It is the tobacco industry however and whatever comes, they pretty much have it coming to them. I can't really feel bad if the new fun cool way to consume their product is being bullied. Vaping solves a lot of issues people have with cigarettes. It's less stinky, tastes better, and is far more discrete (very important these days when people can't light up anywhere). I know some people think they are the ones behind the anti-vape movement, but if vaping dies the tobacco industry will suffer for it.
I wonder if we could do some sort of blood test to make sure non-smokers don't get easy access to nicotine vapes.
After trying a bunch of flavors I got high, low, and no nicotine juices of the same flavor. Then over the course of a year an a half I mixed in less and less nicotine. Substituting around two drops of the higher for the lower every week.
One day I just put it down because it was a hassle and most importantly I wasn't addicted any more. It was that easy.
I still smoke 1 or 2 cigarettes a month when the mood is right in a social setting, but I will never buy a pack of cigarettes again.
The industry needs to be regulated, not outright banned.
This is the main part that I'm concerned about personally. There is a local place i go to back when i lived in the states where they would craft the juice for me on the spot, so I had peace of mind the juice was ok. But all of the coils were manufactured in china, and if manufacturers there were fine with tainted baby formula that killed infants, then nothing else has the guarantee of being safe.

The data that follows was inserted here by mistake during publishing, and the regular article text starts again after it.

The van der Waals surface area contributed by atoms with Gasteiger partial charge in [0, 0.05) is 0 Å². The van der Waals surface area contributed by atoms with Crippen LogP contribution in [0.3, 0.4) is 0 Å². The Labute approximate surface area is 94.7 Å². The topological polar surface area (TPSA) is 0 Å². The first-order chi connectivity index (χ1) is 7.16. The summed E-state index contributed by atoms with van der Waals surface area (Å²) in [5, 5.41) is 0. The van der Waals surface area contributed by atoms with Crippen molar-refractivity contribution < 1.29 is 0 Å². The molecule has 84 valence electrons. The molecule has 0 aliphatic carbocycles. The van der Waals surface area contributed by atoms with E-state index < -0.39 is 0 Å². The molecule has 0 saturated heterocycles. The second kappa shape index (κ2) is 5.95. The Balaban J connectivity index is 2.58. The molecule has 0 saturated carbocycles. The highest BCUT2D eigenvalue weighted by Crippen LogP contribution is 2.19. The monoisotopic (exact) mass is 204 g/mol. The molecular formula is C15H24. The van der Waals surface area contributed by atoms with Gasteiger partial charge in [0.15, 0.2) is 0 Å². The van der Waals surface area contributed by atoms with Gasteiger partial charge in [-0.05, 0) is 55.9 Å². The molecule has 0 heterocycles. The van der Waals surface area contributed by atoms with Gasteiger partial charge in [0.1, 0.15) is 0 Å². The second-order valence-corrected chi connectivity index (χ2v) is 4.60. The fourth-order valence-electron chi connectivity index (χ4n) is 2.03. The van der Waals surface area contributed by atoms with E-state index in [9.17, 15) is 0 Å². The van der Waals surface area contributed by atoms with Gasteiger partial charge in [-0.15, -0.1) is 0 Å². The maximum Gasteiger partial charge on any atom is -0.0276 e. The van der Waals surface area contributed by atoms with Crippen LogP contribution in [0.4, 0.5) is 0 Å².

Ah, I wasn't addicted, I was dedicated. It all makes sense now.
If by investigate into cause" you mean "wait for the legislature to figure out a way to tax them to bring in the kind of money we're used to getting from cigarette taxes"
If it were primarily about safety they would be talking about manufacturing standards and regulations and testing (like it is with every other product consumers want), not about banning.
But I wholeheartedly agree with regulatory testing and compliance like any other drug.
Dodd Frank was partially repealed last year
Industrial hemp production was also unbanned last December
Oh, forgot the other big one, restriction on embryonic stem cell research in 2009.
A number of types of transactions Americans might make involving Cuba were unbanned in 2016.
I suppose high school kids will just go back to smoking Swisher Sweets and chewing flavored Skoal pouches...
I don't really see how any of this is a positive direction.
“Think of the children” has been used to justify so many things from alcohol prohibition to prohibition of short selling stocks.
You can start here, this WaPo article talks about the contaminant, Vitamin E Acetate aka alpha-Tocopherol acetate, an ester of Vitamin E and acetic acid.
The PubChem article on this compound, first aid section recommends inhalation should be ceased ASAP. Also scroll down to the firefighting section, which recommends a respirator with an organic vapor/acid gas cartridge. This is because of the caustic nature of the compound when vaporized.
This article details finding from The Mayo Clinic that the lung tissue studies revealed chemical burns.
Obviously not conclusive, but also not a completely bizarre supposition that inhaling a substance that breaks down into a mild acid when vaporized might cause chemical burns.
Stopping the sale of the legitimate product, that does go through testing and quality control, because there is counterfeit and black market product out there fucking people up, is not going to reduce the supply of the questionable off-brand product.
We've done this enough times now, we should know what is going to happen.
They might bust a couple of stores as an example, but give it a few days at most and you'll be able to get the under the description "personal steam heater" or something similar (e.g. the "interlocking block toy" lego knockoffs) - there are indices mapping keywords to brands to help facilitate this .